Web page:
Defrosting your freezer is not difficult, although it does take some time. You should do this periodically–whenever the ice starts building up again. The longer you let it go, the longer it will take to defrost.
Most models of upright freezers have automatic defrosting, but many others–especially older models–must be manually defrosted from time to time in order to function properly. If you do not defrost the freezer, eventually the ice forming can take over much of the available space. Defrosting your freezer is not difficult, although it does take some time. You should do this periodically–whenever the ice starts building up again. The longer you let it go, the longer it will take to defrost.
First, remove all of the food and place it in another freezer (or put it in an ice chest full of ice–just be careful none of the food –especially meats–starts to thaw. If this occurs, use the food right away to prevent food poisoning).
Unplug the freezer. Place towels on the floor around the freezer (or on the bottom shelves) to catch the inevitable drips of water when the ice thaws.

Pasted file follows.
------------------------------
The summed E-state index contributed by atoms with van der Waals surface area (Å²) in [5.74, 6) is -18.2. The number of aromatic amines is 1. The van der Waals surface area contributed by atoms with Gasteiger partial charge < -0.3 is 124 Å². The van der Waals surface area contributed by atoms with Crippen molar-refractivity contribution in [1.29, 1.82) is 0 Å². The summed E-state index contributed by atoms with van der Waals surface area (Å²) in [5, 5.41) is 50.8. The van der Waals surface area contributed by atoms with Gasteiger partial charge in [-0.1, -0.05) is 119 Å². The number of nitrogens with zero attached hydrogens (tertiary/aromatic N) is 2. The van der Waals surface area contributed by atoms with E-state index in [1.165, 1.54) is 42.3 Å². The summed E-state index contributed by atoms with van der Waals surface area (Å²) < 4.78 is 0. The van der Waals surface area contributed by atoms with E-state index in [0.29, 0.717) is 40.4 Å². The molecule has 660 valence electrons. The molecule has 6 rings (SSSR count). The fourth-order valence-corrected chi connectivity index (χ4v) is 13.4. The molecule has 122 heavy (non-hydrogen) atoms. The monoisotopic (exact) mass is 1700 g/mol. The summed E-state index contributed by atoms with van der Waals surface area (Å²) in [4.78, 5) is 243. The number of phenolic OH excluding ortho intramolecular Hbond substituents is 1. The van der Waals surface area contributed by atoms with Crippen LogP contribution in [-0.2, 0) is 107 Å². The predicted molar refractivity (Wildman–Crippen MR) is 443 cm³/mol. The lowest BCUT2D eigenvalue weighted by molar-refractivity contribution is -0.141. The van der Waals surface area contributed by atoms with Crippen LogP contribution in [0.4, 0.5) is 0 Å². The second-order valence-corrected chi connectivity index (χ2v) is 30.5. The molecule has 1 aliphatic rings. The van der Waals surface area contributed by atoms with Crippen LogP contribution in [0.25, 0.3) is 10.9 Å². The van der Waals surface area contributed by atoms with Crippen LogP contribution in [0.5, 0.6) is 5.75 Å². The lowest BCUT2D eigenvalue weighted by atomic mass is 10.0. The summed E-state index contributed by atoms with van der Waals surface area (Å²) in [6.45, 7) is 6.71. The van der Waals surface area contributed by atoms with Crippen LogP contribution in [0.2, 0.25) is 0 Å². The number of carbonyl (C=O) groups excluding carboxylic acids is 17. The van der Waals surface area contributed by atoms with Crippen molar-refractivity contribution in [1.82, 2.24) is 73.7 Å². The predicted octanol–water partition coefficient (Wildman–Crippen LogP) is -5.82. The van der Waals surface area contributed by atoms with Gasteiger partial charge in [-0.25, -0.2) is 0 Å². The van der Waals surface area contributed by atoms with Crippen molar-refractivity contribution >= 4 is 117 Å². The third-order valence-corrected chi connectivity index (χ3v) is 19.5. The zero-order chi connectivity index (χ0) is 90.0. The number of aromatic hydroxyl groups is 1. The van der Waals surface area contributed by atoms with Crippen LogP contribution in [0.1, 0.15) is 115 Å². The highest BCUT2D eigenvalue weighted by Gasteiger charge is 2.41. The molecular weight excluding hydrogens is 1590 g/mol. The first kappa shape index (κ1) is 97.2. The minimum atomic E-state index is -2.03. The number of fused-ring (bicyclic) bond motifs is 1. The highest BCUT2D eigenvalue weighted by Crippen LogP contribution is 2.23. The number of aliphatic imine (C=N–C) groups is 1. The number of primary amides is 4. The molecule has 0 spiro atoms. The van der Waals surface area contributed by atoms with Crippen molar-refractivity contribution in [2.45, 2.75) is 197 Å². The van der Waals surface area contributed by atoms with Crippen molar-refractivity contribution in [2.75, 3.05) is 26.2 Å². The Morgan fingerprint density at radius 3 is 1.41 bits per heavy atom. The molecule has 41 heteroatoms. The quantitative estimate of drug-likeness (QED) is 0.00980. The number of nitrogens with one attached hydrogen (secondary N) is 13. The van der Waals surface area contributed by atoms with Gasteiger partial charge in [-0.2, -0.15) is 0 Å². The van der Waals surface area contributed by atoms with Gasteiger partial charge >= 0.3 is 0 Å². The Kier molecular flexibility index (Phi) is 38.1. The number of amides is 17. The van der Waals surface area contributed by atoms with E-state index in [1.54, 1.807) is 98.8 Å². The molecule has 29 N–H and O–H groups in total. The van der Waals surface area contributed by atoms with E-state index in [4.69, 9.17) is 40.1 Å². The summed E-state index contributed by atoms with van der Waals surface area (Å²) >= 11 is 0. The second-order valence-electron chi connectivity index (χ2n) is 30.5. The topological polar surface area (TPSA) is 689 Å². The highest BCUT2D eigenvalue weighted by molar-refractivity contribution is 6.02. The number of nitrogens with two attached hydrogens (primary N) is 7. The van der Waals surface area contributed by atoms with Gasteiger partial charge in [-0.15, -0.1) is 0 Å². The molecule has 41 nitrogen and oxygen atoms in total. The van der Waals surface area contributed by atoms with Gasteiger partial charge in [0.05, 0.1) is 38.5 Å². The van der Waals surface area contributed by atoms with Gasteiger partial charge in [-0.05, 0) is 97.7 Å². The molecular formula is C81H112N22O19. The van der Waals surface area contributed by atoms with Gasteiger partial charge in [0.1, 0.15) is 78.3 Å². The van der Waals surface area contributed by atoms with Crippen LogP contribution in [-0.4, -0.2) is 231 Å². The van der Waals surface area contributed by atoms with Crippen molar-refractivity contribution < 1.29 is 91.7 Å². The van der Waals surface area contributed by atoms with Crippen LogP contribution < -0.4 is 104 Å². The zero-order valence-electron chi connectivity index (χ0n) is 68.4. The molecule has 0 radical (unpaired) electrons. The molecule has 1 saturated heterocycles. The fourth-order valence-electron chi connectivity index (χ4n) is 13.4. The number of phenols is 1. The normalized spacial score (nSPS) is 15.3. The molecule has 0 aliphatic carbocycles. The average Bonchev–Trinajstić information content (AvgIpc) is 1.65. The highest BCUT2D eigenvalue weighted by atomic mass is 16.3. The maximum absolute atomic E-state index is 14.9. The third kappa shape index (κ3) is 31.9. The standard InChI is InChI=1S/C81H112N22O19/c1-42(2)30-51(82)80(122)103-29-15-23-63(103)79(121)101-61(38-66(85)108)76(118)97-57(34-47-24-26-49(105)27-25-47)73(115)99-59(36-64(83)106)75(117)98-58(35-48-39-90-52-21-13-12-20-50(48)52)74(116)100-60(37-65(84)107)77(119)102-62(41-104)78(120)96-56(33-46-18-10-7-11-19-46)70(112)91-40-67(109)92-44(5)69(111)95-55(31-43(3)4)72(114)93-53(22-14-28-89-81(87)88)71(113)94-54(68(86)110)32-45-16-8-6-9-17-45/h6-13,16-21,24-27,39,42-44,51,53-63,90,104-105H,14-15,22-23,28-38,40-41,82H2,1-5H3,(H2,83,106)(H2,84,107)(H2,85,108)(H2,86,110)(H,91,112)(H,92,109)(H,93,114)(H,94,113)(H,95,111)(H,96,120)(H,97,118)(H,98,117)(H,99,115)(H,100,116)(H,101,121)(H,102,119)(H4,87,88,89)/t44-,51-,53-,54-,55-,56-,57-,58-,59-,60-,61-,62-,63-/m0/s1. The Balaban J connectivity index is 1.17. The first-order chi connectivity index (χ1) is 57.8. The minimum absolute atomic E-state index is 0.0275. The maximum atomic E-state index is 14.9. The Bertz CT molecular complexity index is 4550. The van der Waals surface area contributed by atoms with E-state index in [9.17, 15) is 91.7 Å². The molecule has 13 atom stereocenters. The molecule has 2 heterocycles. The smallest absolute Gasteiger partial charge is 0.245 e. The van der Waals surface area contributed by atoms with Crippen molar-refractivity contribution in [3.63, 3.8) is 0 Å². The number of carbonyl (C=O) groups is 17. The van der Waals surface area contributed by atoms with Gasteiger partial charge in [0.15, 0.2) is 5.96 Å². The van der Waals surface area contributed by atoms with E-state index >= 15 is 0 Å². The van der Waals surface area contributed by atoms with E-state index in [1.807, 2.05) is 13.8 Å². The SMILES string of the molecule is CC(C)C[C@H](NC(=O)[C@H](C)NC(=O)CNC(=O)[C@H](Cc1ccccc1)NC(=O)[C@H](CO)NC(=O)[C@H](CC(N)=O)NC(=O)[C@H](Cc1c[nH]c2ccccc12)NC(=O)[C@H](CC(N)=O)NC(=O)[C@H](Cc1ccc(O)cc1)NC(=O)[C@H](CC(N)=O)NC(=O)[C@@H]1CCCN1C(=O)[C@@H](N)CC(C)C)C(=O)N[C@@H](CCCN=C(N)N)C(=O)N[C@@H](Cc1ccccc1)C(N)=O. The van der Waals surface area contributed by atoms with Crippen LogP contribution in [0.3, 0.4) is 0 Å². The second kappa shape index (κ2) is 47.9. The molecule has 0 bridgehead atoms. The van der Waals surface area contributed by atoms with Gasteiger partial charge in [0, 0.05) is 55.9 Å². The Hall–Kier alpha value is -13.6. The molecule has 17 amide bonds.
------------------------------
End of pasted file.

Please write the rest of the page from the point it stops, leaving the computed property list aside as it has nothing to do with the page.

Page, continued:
Prop the freezer door open with a heavy chair or other item so the door will not close. A closed freezer will still defrost, but it will take longer–leaving it open will speed the defrosting process.
Wait for some of the frost and ice to loosen (wait at least an hour). Return to the freezer and scrape away some of the frost and ice with an ice scraper. You can also use a plastic spatula–whatever you use, just be careful not to gouge the freezer with the tool. When ice or frost is too hard to scrape off, just leave it and allow it to thaw on its own.
Return to the freezer after an hour to check the progress. If your freezer was in dire need of defrosting, it may still have ice left–just leave it to finish thawing. In many cases, however, after a couple of hours you can scrape the remaining frost out.
Mix a solution of baking soda and water to deodorize and clean the freezer before restocking it. You can use 2 to 3 tbsp. baking soda mixed in a bowl with about 1 quart of water. Use a sponge soaked in this to wipe down the freezer walls and shelves. Dry the freezer well with dry towels.
You can also use a fan to speed up defrosting, according to favoritefreezerfoods.com–just be very careful when using anything electrical around thawing ice. Avoid electrical shock–put the fan well out of the way of any water runoff.
Many advise using a blow dryer to speed defrosting–however be careful if you use this method due to the risk of accidental electric shock. Avoid any contact with water when using the dryer.